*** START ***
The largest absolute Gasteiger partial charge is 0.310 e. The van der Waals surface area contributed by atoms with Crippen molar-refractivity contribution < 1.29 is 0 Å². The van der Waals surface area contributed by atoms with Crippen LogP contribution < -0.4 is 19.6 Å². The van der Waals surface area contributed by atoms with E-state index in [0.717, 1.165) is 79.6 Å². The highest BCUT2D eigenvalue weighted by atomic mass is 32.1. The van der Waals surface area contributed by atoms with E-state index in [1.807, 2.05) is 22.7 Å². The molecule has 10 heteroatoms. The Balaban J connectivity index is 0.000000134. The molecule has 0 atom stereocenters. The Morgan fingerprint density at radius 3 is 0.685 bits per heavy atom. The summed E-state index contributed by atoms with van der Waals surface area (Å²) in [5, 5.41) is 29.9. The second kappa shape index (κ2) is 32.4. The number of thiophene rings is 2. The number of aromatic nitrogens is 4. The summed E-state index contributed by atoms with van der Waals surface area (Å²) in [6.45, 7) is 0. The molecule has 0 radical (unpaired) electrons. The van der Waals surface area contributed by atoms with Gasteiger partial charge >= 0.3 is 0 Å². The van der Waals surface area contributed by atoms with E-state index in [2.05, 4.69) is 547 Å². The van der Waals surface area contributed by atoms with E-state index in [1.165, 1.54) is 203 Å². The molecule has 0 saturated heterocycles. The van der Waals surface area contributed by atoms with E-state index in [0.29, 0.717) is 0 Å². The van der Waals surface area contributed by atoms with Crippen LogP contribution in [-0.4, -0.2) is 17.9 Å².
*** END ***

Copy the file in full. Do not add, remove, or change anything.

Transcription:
The largest absolute Gasteiger partial charge is 0.310 e. The van der Waals surface area contributed by atoms with Crippen molar-refractivity contribution < 1.29 is 0 Å². The van der Waals surface area contributed by atoms with Crippen LogP contribution < -0.4 is 19.6 Å². The van der Waals surface area contributed by atoms with E-state index in [0.717, 1.165) is 79.6 Å². The highest BCUT2D eigenvalue weighted by atomic mass is 32.1. The van der Waals surface area contributed by atoms with E-state index in [1.807, 2.05) is 22.7 Å². The molecule has 10 heteroatoms. The Balaban J connectivity index is 0.000000134. The molecule has 0 atom stereocenters. The Morgan fingerprint density at radius 3 is 0.685 bits per heavy atom. The summed E-state index contributed by atoms with van der Waals surface area (Å²) in [5, 5.41) is 29.9. The second kappa shape index (κ2) is 32.4. The number of thiophene rings is 2. The number of aromatic nitrogens is 4. The summed E-state index contributed by atoms with van der Waals surface area (Å²) in [6.45, 7) is 0. The molecule has 0 radical (unpaired) electrons. The van der Waals surface area contributed by atoms with Gasteiger partial charge >= 0.3 is 0 Å². The van der Waals surface area contributed by atoms with E-state index in [2.05, 4.69) is 547 Å². The van der Waals surface area contributed by atoms with E-state index in [1.165, 1.54) is 203 Å². The molecule has 0 saturated heterocycles. The van der Waals surface area contributed by atoms with E-state index in [0.29, 0.717) is 0 Å². The van der Waals surface area contributed by atoms with Crippen LogP contribution in [-0.4, -0.2) is 17.9 Å².